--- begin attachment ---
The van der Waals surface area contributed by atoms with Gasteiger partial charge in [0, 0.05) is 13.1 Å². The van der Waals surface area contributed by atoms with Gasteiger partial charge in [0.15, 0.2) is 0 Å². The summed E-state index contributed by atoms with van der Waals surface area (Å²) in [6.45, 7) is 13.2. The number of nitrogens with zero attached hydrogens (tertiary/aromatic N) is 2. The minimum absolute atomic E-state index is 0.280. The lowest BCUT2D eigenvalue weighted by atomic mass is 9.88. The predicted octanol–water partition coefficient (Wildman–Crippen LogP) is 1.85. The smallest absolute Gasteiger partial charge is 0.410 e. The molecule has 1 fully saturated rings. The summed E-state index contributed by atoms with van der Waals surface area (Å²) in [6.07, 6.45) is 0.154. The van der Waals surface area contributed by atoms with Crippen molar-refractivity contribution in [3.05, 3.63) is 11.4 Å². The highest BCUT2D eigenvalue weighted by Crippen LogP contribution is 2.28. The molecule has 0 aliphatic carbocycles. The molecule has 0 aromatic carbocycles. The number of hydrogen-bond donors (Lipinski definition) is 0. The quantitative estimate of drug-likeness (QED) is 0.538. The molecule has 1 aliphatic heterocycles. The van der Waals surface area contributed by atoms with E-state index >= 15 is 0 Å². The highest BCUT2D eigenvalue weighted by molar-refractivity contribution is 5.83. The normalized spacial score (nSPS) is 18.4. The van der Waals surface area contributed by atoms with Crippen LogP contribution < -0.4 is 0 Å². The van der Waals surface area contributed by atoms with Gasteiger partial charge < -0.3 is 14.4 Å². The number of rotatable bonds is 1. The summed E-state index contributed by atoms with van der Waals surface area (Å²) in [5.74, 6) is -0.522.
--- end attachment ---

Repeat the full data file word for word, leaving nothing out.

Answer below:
The van der Waals surface area contributed by atoms with Gasteiger partial charge in [0, 0.05) is 13.1 Å². The van der Waals surface area contributed by atoms with Gasteiger partial charge in [0.15, 0.2) is 0 Å². The summed E-state index contributed by atoms with van der Waals surface area (Å²) in [6.45, 7) is 13.2. The number of nitrogens with zero attached hydrogens (tertiary/aromatic N) is 2. The minimum absolute atomic E-state index is 0.280. The lowest BCUT2D eigenvalue weighted by atomic mass is 9.88. The predicted octanol–water partition coefficient (Wildman–Crippen LogP) is 1.85. The smallest absolute Gasteiger partial charge is 0.410 e. The molecule has 1 fully saturated rings. The summed E-state index contributed by atoms with van der Waals surface area (Å²) in [6.07, 6.45) is 0.154. The van der Waals surface area contributed by atoms with Crippen molar-refractivity contribution in [3.05, 3.63) is 11.4 Å². The highest BCUT2D eigenvalue weighted by Crippen LogP contribution is 2.28. The molecule has 0 aliphatic carbocycles. The molecule has 0 aromatic carbocycles. The number of hydrogen-bond donors (Lipinski definition) is 0. The quantitative estimate of drug-likeness (QED) is 0.538. The molecule has 1 aliphatic heterocycles. The van der Waals surface area contributed by atoms with E-state index >= 15 is 0 Å². The highest BCUT2D eigenvalue weighted by molar-refractivity contribution is 5.83. The normalized spacial score (nSPS) is 18.4. The van der Waals surface area contributed by atoms with Crippen LogP contribution < -0.4 is 0 Å². The van der Waals surface area contributed by atoms with Gasteiger partial charge < -0.3 is 14.4 Å². The number of rotatable bonds is 1. The summed E-state index contributed by atoms with van der Waals surface area (Å²) in [5.74, 6) is -0.522.